Now I’m lying face-down on my bed. I’m wearing a grease-stained t-shirt and my room smells of cheese. I hear a “grrrrk” as my cat jumps onto the bed. He walks around on my back for a bit, then settles down, reinstating my place in the food chain: sub-cat. My phone rings. I fumble around for it with all the zeal of a slug with ME. Limply, I hold it to my ear.

“Hi,” I say.

“You haven’t won anything, have you” says my dad. It isn’t a question.

“I have not.”

“Ah. Never mind then eh?”

I make a sound that’s just pained vowels. It isn’t a groan. A groan is too human. This is pure animal.

“What? Stop mumbling, I can’t hear you.”

“I’m lying on my face,” I mumble.

“Well sit up then.”

“Can’t. The cat’s on my back.”

In my defence, the National Lottery website is confusing. Plus, I play the lottery once a year max. The chain of events which led me to believe, for nineteen otherworldly minutes, that I’d won £1 million in the EuroMillions can only be described as a Kafkaesque loop of ineptitude. It is both difficult and boring to explain. I bought a EuroMillions ticket, online, on a whim. Yeah, I suffer from whims. While checking the results, I took a couple of wrong turns that led me to a page that said, “you have winning matches in one draw”. Apparently something called a “millionaire maker code” had just won me a million quid.

A

Million

Quid.

I stared at the words and numbers for a solid minute. The lingering odour of the cheese omelette I’d just eaten was, all of a sudden, so much less tragic. I once slammed a finger in a door, and the pain was so intense that I nearly passed out. This, right now, was a fun version of that finger-in-door light-headedness. It was like being punched by good. Sure, there was a level on which I knew I’d made a mistake; that this could not be. People don’t just win £1 million. Well they do, but I don’t. It’s the sort of thing that happens to people called Pauline, from Wrexham. I am not Pauline from Wrexham. God I wish I was Pauline from Wrexham.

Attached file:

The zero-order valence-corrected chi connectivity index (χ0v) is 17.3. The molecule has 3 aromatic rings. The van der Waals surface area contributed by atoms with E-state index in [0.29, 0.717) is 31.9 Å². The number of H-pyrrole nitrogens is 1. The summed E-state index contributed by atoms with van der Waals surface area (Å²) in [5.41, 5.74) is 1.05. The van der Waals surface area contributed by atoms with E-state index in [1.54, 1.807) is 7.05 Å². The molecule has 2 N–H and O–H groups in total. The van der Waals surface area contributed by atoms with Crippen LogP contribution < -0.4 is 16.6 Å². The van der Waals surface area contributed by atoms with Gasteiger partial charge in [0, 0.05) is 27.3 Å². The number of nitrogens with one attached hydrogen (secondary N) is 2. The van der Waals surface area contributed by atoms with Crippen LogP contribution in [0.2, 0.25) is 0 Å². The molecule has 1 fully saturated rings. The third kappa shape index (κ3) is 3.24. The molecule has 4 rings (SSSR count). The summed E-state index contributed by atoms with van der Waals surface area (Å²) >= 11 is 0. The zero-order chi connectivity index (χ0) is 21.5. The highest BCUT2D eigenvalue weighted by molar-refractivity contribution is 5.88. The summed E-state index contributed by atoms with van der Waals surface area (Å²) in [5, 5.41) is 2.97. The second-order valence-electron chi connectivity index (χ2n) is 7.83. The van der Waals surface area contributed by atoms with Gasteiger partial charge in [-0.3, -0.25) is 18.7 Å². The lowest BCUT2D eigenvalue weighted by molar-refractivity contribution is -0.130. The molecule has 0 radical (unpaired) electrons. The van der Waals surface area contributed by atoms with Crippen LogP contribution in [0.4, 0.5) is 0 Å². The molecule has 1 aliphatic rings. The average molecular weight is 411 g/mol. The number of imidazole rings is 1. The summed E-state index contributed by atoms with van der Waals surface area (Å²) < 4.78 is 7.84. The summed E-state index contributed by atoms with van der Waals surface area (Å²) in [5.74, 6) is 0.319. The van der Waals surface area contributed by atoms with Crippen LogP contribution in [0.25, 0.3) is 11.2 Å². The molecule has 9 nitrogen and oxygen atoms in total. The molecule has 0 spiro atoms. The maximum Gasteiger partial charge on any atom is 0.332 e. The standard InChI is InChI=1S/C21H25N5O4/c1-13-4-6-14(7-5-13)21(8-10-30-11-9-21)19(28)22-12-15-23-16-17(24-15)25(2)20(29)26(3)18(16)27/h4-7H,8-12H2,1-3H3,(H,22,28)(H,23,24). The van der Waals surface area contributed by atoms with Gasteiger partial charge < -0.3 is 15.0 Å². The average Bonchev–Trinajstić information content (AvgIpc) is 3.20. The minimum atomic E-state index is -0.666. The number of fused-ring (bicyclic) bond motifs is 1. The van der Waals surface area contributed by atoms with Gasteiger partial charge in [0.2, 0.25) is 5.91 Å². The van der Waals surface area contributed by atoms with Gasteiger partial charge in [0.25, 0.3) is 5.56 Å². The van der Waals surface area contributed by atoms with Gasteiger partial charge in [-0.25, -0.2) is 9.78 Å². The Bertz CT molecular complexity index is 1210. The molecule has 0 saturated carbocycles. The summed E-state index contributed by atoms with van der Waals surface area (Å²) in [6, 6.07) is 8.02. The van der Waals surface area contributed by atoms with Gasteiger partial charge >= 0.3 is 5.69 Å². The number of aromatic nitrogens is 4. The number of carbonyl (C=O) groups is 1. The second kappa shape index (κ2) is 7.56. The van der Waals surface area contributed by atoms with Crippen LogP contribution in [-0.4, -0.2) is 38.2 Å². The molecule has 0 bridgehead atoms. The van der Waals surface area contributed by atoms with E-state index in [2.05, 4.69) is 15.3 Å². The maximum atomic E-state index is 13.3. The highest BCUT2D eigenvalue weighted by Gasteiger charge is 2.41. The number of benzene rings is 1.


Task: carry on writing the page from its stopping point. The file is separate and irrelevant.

Even so, I started spending money in my head. Suddenly, London property was affordable. It’s incredible how quickly you can shrug off everyone else’s housing crisis woe, when you think you have £1m. No wonder rich people vote Conservative. I was imaginary rich for nineteen minutes (I know it was nineteen minutes because the National Lottery website kindly times how much of your life you’ve wasted on it) and turned at least 40 per cent evil.

But, in need of a second opinion on whether or not I was – evil or not - rich, I phoned my dad.

“This is going to sound weird,” I said, “but I think I’ve won £1 million.”

“You haven’t won £1 million,” he said. There was a decided lack of anything resembling excitement in his voice. It was like speaking to an accountant tired of explaining pyramid schemes to financial Don Quixotes.

“No!” I said, “I entered the EuroMillions and I checked my results and this thing has come up saying I’ve won something but it’s really confusing and…”

Saying it out loud (and my how articulately) clinched it: my enemies were not going to be looking at butt selfies any time soon. The agonising minutes spent figuring out my mistake paired beautifully with hard, low wisdom tooth throbs.

“Call me back in a few minutes,” I told my dad, halfway though the world’s saddest equation.

Now here I am, below a cat, trying to explain my stupidity and failing, due to stupidity.  

 

“If it’s any consolation,” my dad says, “I thought about it, and I’m pretty sure winning the lottery would’ve ruined your life.”

“No,” I say, cheese omelette-scented breath warming my face, “it would’ve made my life insanely good.”

I feel the cat purr. I can relate. For nineteen minutes, I was happy too. 

Eleanor Margolis is a freelance journalist, whose "Lez Miserable" column appears weekly on the New Statesman website.